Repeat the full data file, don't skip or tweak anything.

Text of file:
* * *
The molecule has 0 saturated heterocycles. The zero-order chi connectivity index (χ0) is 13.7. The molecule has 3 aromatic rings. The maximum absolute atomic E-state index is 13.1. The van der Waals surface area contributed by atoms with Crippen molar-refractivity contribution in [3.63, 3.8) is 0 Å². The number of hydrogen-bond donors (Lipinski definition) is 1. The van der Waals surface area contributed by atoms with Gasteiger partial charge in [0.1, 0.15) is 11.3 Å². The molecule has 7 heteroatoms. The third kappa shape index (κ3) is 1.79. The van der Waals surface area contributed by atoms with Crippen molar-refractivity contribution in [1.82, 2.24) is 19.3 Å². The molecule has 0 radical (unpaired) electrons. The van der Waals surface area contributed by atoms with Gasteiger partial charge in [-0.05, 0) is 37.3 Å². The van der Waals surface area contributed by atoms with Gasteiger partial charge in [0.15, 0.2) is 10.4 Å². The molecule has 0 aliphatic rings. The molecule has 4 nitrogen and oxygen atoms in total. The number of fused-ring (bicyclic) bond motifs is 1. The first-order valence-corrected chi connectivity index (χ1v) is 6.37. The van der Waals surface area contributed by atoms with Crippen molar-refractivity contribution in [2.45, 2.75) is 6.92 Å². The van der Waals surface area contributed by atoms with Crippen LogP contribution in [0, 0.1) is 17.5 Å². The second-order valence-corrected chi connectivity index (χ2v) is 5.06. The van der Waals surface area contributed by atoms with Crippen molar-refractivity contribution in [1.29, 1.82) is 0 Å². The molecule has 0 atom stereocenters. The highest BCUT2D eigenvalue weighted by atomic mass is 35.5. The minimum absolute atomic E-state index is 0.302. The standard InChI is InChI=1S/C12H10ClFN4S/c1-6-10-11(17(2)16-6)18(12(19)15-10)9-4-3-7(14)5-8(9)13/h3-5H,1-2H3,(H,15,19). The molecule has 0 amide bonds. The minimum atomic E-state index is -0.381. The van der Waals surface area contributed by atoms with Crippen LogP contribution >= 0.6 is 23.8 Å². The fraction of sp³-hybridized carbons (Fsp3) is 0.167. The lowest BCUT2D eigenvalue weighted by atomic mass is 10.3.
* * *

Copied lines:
The molecule has 0 saturated heterocycles. The zero-order chi connectivity index (χ0) is 13.7. The molecule has 3 aromatic rings. The maximum absolute atomic E-state index is 13.1. The van der Waals surface area contributed by atoms with Crippen molar-refractivity contribution in [3.63, 3.8) is 0 Å². The number of hydrogen-bond donors (Lipinski definition) is 1. The van der Waals surface area contributed by atoms with Gasteiger partial charge in [0.1, 0.15) is 11.3 Å². The molecule has 7 heteroatoms. The third kappa shape index (κ3) is 1.79. The van der Waals surface area contributed by atoms with Crippen molar-refractivity contribution in [1.82, 2.24) is 19.3 Å². The molecule has 0 radical (unpaired) electrons. The van der Waals surface area contributed by atoms with Gasteiger partial charge in [-0.05, 0) is 37.3 Å². The van der Waals surface area contributed by atoms with Gasteiger partial charge in [0.15, 0.2) is 10.4 Å². The molecule has 0 aliphatic rings. The molecule has 4 nitrogen and oxygen atoms in total. The number of fused-ring (bicyclic) bond motifs is 1. The first-order valence-corrected chi connectivity index (χ1v) is 6.37. The van der Waals surface area contributed by atoms with Crippen molar-refractivity contribution in [2.45, 2.75) is 6.92 Å². The van der Waals surface area contributed by atoms with Crippen LogP contribution in [0, 0.1) is 17.5 Å². The second-order valence-corrected chi connectivity index (χ2v) is 5.06. The van der Waals surface area contributed by atoms with Crippen molar-refractivity contribution in [1.29, 1.82) is 0 Å². The molecule has 0 atom stereocenters. The highest BCUT2D eigenvalue weighted by atomic mass is 35.5. The minimum absolute atomic E-state index is 0.302. The standard InChI is InChI=1S/C12H10ClFN4S/c1-6-10-11(17(2)16-6)18(12(19)15-10)9-4-3-7(14)5-8(9)13/h3-5H,1-2H3,(H,15,19). The molecule has 0 amide bonds. The minimum atomic E-state index is -0.381. The van der Waals surface area contributed by atoms with Crippen LogP contribution >= 0.6 is 23.8 Å². The fraction of sp³-hybridized carbons (Fsp3) is 0.167. The lowest BCUT2D eigenvalue weighted by atomic mass is 10.3.